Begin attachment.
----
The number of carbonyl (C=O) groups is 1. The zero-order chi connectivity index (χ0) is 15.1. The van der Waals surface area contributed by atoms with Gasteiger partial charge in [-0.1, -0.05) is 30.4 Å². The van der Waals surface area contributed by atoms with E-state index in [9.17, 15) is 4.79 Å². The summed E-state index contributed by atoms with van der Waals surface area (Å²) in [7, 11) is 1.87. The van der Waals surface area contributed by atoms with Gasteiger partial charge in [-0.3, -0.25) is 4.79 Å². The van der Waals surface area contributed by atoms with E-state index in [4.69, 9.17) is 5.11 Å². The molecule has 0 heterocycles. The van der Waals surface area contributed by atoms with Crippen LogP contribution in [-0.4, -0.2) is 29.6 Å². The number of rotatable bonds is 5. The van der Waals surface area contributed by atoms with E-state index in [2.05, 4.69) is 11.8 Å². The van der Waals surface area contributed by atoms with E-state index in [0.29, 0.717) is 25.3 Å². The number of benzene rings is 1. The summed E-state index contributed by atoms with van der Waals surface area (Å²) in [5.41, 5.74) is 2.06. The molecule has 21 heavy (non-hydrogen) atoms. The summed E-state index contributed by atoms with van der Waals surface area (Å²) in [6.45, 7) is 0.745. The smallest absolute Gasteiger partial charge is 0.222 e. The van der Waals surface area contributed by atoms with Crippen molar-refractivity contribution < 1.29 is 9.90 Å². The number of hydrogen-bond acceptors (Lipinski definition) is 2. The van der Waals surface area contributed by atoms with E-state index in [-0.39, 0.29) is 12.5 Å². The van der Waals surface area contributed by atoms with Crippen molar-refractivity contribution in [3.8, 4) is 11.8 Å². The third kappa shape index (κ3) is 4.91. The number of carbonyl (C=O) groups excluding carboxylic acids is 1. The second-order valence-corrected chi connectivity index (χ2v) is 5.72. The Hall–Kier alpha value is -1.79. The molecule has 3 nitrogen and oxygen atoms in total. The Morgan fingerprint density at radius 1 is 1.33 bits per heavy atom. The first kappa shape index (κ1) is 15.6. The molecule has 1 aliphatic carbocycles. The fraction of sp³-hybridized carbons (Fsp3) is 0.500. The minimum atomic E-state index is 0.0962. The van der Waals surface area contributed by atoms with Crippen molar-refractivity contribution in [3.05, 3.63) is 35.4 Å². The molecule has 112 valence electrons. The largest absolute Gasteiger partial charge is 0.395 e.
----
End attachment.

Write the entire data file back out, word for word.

The number of carbonyl (C=O) groups is 1. The zero-order chi connectivity index (χ0) is 15.1. The van der Waals surface area contributed by atoms with Gasteiger partial charge in [-0.1, -0.05) is 30.4 Å². The van der Waals surface area contributed by atoms with E-state index in [9.17, 15) is 4.79 Å². The summed E-state index contributed by atoms with van der Waals surface area (Å²) in [7, 11) is 1.87. The van der Waals surface area contributed by atoms with Gasteiger partial charge in [-0.3, -0.25) is 4.79 Å². The van der Waals surface area contributed by atoms with E-state index in [4.69, 9.17) is 5.11 Å². The molecule has 0 heterocycles. The van der Waals surface area contributed by atoms with Crippen LogP contribution in [-0.4, -0.2) is 29.6 Å². The number of rotatable bonds is 5. The van der Waals surface area contributed by atoms with E-state index in [2.05, 4.69) is 11.8 Å². The van der Waals surface area contributed by atoms with E-state index in [0.29, 0.717) is 25.3 Å². The number of benzene rings is 1. The summed E-state index contributed by atoms with van der Waals surface area (Å²) in [5.41, 5.74) is 2.06. The molecule has 21 heavy (non-hydrogen) atoms. The summed E-state index contributed by atoms with van der Waals surface area (Å²) in [6.45, 7) is 0.745. The smallest absolute Gasteiger partial charge is 0.222 e. The van der Waals surface area contributed by atoms with Crippen molar-refractivity contribution < 1.29 is 9.90 Å². The number of hydrogen-bond acceptors (Lipinski definition) is 2. The van der Waals surface area contributed by atoms with E-state index in [-0.39, 0.29) is 12.5 Å². The van der Waals surface area contributed by atoms with Crippen molar-refractivity contribution in [3.8, 4) is 11.8 Å². The third kappa shape index (κ3) is 4.91. The number of carbonyl (C=O) groups excluding carboxylic acids is 1. The second-order valence-corrected chi connectivity index (χ2v) is 5.72. The Hall–Kier alpha value is -1.79. The molecule has 3 nitrogen and oxygen atoms in total. The Morgan fingerprint density at radius 1 is 1.33 bits per heavy atom. The first kappa shape index (κ1) is 15.6. The molecule has 1 aliphatic carbocycles. The fraction of sp³-hybridized carbons (Fsp3) is 0.500. The minimum atomic E-state index is 0.0962. The van der Waals surface area contributed by atoms with Crippen molar-refractivity contribution in [3.05, 3.63) is 35.4 Å². The molecule has 112 valence electrons. The largest absolute Gasteiger partial charge is 0.395 e.